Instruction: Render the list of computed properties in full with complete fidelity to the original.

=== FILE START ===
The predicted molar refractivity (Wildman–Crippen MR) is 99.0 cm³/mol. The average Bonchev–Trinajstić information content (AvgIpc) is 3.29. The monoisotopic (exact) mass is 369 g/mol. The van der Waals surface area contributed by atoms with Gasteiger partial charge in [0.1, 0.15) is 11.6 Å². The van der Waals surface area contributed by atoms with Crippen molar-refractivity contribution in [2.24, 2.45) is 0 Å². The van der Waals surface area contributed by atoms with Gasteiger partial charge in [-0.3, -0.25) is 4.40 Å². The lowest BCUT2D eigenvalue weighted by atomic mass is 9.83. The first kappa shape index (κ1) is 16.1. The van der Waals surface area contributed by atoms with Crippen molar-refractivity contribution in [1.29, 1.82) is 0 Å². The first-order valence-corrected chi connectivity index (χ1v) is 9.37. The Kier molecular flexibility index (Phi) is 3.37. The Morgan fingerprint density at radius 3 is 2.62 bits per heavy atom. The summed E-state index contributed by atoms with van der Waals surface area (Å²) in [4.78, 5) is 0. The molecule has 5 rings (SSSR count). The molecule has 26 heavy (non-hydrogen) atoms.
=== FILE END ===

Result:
The predicted molar refractivity (Wildman–Crippen MR) is 99.0 cm³/mol. The average Bonchev–Trinajstić information content (AvgIpc) is 3.29. The monoisotopic (exact) mass is 369 g/mol. The van der Waals surface area contributed by atoms with Gasteiger partial charge in [0.1, 0.15) is 11.6 Å². The van der Waals surface area contributed by atoms with Crippen molar-refractivity contribution in [2.24, 2.45) is 0 Å². The van der Waals surface area contributed by atoms with Gasteiger partial charge in [-0.3, -0.25) is 4.40 Å². The lowest BCUT2D eigenvalue weighted by atomic mass is 9.83. The first kappa shape index (κ1) is 16.1. The van der Waals surface area contributed by atoms with Crippen molar-refractivity contribution in [1.29, 1.82) is 0 Å². The first-order valence-corrected chi connectivity index (χ1v) is 9.37. The Kier molecular flexibility index (Phi) is 3.37. The Morgan fingerprint density at radius 3 is 2.62 bits per heavy atom. The summed E-state index contributed by atoms with van der Waals surface area (Å²) in [4.78, 5) is 0. The molecule has 5 rings (SSSR count). The molecule has 26 heavy (non-hydrogen) atoms.